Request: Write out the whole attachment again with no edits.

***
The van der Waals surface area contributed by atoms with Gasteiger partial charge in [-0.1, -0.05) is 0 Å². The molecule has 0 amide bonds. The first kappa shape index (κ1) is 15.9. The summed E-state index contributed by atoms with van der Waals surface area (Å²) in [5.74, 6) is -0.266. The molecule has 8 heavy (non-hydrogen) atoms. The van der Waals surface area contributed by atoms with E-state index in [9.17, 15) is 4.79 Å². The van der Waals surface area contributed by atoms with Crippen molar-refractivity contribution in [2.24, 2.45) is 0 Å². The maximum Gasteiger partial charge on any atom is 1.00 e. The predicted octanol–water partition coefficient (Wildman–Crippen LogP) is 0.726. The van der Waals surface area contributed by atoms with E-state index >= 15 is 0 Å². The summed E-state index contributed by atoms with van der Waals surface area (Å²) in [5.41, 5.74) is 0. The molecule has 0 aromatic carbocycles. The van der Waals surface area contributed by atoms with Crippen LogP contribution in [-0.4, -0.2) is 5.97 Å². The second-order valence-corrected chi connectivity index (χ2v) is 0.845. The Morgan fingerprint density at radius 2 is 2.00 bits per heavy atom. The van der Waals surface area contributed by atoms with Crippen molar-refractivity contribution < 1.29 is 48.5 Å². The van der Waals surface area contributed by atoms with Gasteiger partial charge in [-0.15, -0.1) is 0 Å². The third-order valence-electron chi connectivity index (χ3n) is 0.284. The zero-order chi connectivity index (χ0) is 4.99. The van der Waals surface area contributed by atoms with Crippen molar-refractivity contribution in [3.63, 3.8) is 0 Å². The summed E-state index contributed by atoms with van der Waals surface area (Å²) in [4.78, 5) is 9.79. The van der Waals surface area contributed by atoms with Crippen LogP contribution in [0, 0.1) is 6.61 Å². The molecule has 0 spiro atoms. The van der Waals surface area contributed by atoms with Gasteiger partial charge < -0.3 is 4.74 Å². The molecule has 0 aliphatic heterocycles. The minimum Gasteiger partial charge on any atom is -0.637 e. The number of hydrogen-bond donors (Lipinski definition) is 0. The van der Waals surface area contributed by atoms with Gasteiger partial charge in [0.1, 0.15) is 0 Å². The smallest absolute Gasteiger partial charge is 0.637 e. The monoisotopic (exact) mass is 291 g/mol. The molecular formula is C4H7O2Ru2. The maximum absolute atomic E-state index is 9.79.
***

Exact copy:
The van der Waals surface area contributed by atoms with Gasteiger partial charge in [-0.1, -0.05) is 0 Å². The molecule has 0 amide bonds. The first kappa shape index (κ1) is 15.9. The summed E-state index contributed by atoms with van der Waals surface area (Å²) in [5.74, 6) is -0.266. The molecule has 8 heavy (non-hydrogen) atoms. The van der Waals surface area contributed by atoms with E-state index in [9.17, 15) is 4.79 Å². The van der Waals surface area contributed by atoms with Crippen molar-refractivity contribution in [2.24, 2.45) is 0 Å². The maximum Gasteiger partial charge on any atom is 1.00 e. The predicted octanol–water partition coefficient (Wildman–Crippen LogP) is 0.726. The van der Waals surface area contributed by atoms with E-state index >= 15 is 0 Å². The summed E-state index contributed by atoms with van der Waals surface area (Å²) in [5.41, 5.74) is 0. The molecule has 0 aromatic carbocycles. The van der Waals surface area contributed by atoms with Crippen LogP contribution in [-0.4, -0.2) is 5.97 Å². The second-order valence-corrected chi connectivity index (χ2v) is 0.845. The Morgan fingerprint density at radius 2 is 2.00 bits per heavy atom. The van der Waals surface area contributed by atoms with Crippen molar-refractivity contribution < 1.29 is 48.5 Å². The van der Waals surface area contributed by atoms with Gasteiger partial charge in [-0.15, -0.1) is 0 Å². The third-order valence-electron chi connectivity index (χ3n) is 0.284. The zero-order chi connectivity index (χ0) is 4.99. The van der Waals surface area contributed by atoms with Crippen molar-refractivity contribution in [3.63, 3.8) is 0 Å². The summed E-state index contributed by atoms with van der Waals surface area (Å²) in [4.78, 5) is 9.79. The van der Waals surface area contributed by atoms with Crippen LogP contribution in [0, 0.1) is 6.61 Å². The molecule has 0 spiro atoms. The van der Waals surface area contributed by atoms with Gasteiger partial charge < -0.3 is 4.74 Å². The molecule has 0 aliphatic heterocycles. The minimum Gasteiger partial charge on any atom is -0.637 e. The number of hydrogen-bond donors (Lipinski definition) is 0. The van der Waals surface area contributed by atoms with Gasteiger partial charge in [0.1, 0.15) is 0 Å². The smallest absolute Gasteiger partial charge is 0.637 e. The monoisotopic (exact) mass is 291 g/mol. The molecular formula is C4H7O2Ru2. The maximum absolute atomic E-state index is 9.79.